The team of ETHz Prof. Johan Six and Isaac Balume joined by the CIRAD team Marc Corbeels and Diego CERUDO traveled to NTUI in Central of Cameroon to visit field sites where treatment will be applied and discuss on the entry points of the CANALLS project.
This team was joined by IITA, CIRAD and IRAD research members who are based in Cameroon. This visit started with one day discussion at the IITA office in Yaoundé, where all the stakeholders involved in the living lab of Ntui gathered to evaluate work pages (WPs) and explore the achievement of previous projects e.g. Cocosoil from which CANALLS is being built on.
During the visits to both BOKITO and NTUI, it became evident that cocoa farmers heavily rely on pesticides and fungicides to combat disease pressure. In the BOKITO region, where CIRAD plays a more active role, Dr. Jean-Michel has spearheaded the implementation of agroforestry systems, aiming to provide shade that benefits cocoa trees.
The second site to be visited was Ntui, it was possible to visualize the transition zone between the savannah and forest. Coco is grown within each zone; however, farm management remains similar in both areas. This site has hosted cocosoil project for the past four years. Implemented treatments were based on fertilization with mineral fertilizer to have the effect of ISFM on cocoa yield. As CANALLS is going to take over the site and experiment, there are of restricting treatments to fit in the CANALLS objectives. Partners will to exchange information on the Coco soil so that the restructuring of treatment can be done.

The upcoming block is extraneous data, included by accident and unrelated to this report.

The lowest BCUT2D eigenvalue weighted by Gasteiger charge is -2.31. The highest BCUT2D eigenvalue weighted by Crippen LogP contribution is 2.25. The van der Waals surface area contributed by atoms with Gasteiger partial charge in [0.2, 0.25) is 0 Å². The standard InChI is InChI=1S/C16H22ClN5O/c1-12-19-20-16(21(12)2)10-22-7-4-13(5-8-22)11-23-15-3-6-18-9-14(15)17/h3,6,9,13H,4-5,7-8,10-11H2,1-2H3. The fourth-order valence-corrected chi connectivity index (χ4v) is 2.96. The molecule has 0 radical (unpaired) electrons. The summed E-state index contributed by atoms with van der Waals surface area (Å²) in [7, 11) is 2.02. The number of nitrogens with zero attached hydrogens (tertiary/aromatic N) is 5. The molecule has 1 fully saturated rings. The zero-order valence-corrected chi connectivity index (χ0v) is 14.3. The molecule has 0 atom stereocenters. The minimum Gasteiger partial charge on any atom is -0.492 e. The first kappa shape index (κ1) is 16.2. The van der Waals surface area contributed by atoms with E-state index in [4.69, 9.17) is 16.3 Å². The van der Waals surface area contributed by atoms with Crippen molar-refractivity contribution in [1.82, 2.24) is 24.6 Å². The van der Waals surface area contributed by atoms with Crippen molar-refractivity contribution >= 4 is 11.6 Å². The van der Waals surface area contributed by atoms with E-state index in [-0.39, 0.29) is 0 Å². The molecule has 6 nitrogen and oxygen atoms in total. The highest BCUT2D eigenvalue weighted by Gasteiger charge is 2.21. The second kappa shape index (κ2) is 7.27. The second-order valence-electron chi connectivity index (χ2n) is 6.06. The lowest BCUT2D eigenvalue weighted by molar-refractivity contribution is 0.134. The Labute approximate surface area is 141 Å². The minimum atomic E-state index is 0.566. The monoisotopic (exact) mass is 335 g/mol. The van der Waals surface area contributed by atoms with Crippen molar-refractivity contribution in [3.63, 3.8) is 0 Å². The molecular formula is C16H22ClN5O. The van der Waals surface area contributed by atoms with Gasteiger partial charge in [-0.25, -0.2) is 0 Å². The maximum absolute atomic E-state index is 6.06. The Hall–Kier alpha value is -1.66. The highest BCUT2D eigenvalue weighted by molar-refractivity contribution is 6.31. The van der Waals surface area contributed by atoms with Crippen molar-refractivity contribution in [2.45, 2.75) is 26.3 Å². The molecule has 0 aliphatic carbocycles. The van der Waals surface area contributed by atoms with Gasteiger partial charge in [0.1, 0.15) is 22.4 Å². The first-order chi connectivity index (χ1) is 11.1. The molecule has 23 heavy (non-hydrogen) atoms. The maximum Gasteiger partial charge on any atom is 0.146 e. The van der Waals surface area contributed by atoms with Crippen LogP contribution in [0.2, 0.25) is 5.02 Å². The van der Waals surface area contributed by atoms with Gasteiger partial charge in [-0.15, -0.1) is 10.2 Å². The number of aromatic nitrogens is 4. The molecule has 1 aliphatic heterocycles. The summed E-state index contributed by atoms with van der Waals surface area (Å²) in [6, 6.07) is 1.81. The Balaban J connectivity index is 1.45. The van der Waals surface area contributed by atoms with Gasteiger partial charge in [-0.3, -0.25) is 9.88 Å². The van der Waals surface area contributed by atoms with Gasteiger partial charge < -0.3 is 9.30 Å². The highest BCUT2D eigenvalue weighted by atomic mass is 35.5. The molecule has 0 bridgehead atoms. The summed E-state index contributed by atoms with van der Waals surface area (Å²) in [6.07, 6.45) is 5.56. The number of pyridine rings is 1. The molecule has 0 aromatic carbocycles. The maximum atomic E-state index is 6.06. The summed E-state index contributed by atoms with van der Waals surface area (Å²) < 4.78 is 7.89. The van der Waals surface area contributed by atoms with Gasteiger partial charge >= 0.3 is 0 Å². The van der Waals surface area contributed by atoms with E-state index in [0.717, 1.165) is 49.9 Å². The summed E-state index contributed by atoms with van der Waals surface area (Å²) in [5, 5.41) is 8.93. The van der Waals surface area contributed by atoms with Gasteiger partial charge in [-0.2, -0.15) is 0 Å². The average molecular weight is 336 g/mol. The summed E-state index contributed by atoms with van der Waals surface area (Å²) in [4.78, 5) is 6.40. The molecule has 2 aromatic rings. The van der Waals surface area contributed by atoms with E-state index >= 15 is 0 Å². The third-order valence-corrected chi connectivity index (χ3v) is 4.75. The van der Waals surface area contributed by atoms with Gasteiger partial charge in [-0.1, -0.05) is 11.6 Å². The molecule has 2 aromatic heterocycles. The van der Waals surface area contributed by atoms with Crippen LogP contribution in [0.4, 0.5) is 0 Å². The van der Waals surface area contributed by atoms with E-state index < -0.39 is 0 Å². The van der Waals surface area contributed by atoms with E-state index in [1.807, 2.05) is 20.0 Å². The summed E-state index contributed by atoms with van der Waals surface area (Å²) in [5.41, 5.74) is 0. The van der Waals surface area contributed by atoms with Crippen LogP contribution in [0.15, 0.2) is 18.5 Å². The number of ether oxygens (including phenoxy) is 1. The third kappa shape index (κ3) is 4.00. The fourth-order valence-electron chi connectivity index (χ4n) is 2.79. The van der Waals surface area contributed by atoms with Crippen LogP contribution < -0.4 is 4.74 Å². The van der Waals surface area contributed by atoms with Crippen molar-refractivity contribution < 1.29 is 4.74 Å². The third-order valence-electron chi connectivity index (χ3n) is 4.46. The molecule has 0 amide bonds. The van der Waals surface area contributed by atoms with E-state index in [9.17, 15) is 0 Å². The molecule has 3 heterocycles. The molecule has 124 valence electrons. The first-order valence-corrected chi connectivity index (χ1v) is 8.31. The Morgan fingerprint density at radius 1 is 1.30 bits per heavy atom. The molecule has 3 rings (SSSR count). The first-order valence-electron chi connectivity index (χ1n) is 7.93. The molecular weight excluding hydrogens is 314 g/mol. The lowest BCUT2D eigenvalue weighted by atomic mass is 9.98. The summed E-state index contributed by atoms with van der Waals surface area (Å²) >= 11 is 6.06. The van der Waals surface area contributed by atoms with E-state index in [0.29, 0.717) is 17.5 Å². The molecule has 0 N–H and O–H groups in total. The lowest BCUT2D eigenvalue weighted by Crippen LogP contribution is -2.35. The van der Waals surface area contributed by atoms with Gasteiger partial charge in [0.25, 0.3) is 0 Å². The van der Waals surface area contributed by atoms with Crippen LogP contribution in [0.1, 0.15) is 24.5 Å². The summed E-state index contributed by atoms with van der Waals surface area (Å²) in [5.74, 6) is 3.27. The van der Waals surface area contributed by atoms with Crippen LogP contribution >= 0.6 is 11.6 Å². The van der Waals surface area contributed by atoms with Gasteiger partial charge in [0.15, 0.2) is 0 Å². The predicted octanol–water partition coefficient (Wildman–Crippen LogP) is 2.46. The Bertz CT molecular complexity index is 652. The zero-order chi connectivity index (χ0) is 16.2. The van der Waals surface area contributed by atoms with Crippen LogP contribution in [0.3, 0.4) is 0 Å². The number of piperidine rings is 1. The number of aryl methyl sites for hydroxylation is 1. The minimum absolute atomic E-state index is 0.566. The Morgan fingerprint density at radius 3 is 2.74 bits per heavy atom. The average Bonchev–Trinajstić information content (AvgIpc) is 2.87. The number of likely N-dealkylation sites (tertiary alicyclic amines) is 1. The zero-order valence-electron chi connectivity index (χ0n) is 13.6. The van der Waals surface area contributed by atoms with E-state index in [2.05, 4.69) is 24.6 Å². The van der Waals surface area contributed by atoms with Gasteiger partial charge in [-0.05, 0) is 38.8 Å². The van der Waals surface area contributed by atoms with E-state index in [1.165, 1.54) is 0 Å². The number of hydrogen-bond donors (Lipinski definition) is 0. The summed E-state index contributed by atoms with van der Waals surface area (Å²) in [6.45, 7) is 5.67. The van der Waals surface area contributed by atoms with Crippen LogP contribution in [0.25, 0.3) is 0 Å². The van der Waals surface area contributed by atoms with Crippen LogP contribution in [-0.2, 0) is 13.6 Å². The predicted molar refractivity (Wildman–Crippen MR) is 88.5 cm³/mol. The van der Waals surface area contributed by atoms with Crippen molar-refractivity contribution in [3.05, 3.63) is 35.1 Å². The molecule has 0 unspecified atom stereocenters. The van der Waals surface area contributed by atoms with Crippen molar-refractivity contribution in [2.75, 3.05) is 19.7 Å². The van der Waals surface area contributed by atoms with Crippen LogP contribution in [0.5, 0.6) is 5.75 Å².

In Ntui, the center of excellence implemented by the government of Cameroon as a way of boosting Cacao production was visited to understand market driven initiative.
In Rwanda, Kamonyi ALL located at around 25km from Kigali was visited. This site was part of the RUNRES project on which CANALLS is being built and mainly deals with recycling of waste. In Kamonyi, Magot farm is doing business with Black soldiers fly larvae as a cheap source of animal feed. The University of Zurich through the RUNRESS project has been supportive of Magot by providing technical skills in Black soldiers fly larvae production. By using this technology livestock farmers can reduce by 50% the cost of protein sources in animal feed. The remaining organic waste from larvae production is applied to the soil as a rich organic amendment into the clay-sandy soil. Additionally, smart toilettes are installed for human faces and urine collection in this ALL. The focus here is to produce organic fertilizers by recycling human waste. The interesting part is that Urine is being collected separately from the faces. This allows easier further treatment of organic products.